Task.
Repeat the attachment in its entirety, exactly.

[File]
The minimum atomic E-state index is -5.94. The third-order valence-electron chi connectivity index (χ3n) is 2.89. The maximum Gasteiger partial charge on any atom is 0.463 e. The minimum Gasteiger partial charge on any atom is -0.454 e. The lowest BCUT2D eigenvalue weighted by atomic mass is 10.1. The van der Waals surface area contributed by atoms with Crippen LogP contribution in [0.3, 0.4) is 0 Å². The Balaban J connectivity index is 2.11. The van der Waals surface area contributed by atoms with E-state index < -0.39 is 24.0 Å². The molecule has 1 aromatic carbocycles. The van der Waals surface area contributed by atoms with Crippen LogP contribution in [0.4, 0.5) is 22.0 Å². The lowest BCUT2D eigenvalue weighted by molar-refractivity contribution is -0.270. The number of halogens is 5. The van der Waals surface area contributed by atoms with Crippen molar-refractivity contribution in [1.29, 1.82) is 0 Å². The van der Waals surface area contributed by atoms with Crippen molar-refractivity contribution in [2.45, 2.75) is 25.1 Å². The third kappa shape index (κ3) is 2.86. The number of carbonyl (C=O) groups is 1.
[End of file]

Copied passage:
The minimum atomic E-state index is -5.94. The third-order valence-electron chi connectivity index (χ3n) is 2.89. The maximum Gasteiger partial charge on any atom is 0.463 e. The minimum Gasteiger partial charge on any atom is -0.454 e. The lowest BCUT2D eigenvalue weighted by atomic mass is 10.1. The van der Waals surface area contributed by atoms with Crippen LogP contribution in [0.3, 0.4) is 0 Å². The Balaban J connectivity index is 2.11. The van der Waals surface area contributed by atoms with E-state index < -0.39 is 24.0 Å². The molecule has 1 aromatic carbocycles. The van der Waals surface area contributed by atoms with Crippen LogP contribution in [0.4, 0.5) is 22.0 Å². The lowest BCUT2D eigenvalue weighted by molar-refractivity contribution is -0.270. The number of halogens is 5. The van der Waals surface area contributed by atoms with Crippen molar-refractivity contribution in [1.29, 1.82) is 0 Å². The van der Waals surface area contributed by atoms with Crippen molar-refractivity contribution in [2.45, 2.75) is 25.1 Å². The third kappa shape index (κ3) is 2.86. The number of carbonyl (C=O) groups is 1.